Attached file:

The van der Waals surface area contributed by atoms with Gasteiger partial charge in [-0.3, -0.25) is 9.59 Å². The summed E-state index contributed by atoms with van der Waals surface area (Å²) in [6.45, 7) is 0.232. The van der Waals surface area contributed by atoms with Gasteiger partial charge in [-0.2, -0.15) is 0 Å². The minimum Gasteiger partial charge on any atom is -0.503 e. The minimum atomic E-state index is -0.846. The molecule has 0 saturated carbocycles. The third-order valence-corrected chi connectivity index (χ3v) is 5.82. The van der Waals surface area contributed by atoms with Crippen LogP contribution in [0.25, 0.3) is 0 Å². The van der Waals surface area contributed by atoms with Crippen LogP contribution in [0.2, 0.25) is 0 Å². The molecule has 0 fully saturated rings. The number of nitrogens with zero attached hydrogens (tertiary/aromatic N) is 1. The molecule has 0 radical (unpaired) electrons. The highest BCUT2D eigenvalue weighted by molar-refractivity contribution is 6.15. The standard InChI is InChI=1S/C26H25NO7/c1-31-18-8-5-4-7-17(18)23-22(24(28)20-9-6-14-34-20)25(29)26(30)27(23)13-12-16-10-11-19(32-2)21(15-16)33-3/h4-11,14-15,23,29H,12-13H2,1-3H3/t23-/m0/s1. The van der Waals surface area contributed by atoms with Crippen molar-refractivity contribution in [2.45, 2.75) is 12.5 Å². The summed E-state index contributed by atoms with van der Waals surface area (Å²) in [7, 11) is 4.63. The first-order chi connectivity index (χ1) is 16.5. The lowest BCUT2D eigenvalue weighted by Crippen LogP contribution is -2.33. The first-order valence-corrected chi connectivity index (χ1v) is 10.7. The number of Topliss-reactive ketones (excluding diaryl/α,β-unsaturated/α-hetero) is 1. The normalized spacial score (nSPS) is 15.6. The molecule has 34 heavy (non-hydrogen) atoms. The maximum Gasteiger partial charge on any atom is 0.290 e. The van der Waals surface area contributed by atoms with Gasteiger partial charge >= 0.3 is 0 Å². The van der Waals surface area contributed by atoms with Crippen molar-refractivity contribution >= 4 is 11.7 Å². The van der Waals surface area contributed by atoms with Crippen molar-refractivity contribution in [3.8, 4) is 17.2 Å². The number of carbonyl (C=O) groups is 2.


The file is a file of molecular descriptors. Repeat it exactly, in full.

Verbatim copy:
The van der Waals surface area contributed by atoms with Gasteiger partial charge in [-0.3, -0.25) is 9.59 Å². The summed E-state index contributed by atoms with van der Waals surface area (Å²) in [6.45, 7) is 0.232. The van der Waals surface area contributed by atoms with Gasteiger partial charge in [-0.2, -0.15) is 0 Å². The minimum Gasteiger partial charge on any atom is -0.503 e. The minimum atomic E-state index is -0.846. The molecule has 0 saturated carbocycles. The third-order valence-corrected chi connectivity index (χ3v) is 5.82. The van der Waals surface area contributed by atoms with Crippen LogP contribution in [0.25, 0.3) is 0 Å². The van der Waals surface area contributed by atoms with Crippen LogP contribution in [0.2, 0.25) is 0 Å². The molecule has 0 fully saturated rings. The number of nitrogens with zero attached hydrogens (tertiary/aromatic N) is 1. The molecule has 0 radical (unpaired) electrons. The highest BCUT2D eigenvalue weighted by molar-refractivity contribution is 6.15. The standard InChI is InChI=1S/C26H25NO7/c1-31-18-8-5-4-7-17(18)23-22(24(28)20-9-6-14-34-20)25(29)26(30)27(23)13-12-16-10-11-19(32-2)21(15-16)33-3/h4-11,14-15,23,29H,12-13H2,1-3H3/t23-/m0/s1. The van der Waals surface area contributed by atoms with Crippen molar-refractivity contribution in [2.45, 2.75) is 12.5 Å². The summed E-state index contributed by atoms with van der Waals surface area (Å²) in [7, 11) is 4.63. The first-order chi connectivity index (χ1) is 16.5. The lowest BCUT2D eigenvalue weighted by Crippen LogP contribution is -2.33. The first-order valence-corrected chi connectivity index (χ1v) is 10.7. The number of Topliss-reactive ketones (excluding diaryl/α,β-unsaturated/α-hetero) is 1. The normalized spacial score (nSPS) is 15.6. The molecule has 34 heavy (non-hydrogen) atoms. The maximum Gasteiger partial charge on any atom is 0.290 e. The van der Waals surface area contributed by atoms with Gasteiger partial charge >= 0.3 is 0 Å². The van der Waals surface area contributed by atoms with Crippen molar-refractivity contribution >= 4 is 11.7 Å². The van der Waals surface area contributed by atoms with Crippen molar-refractivity contribution in [3.8, 4) is 17.2 Å². The number of carbonyl (C=O) groups is 2.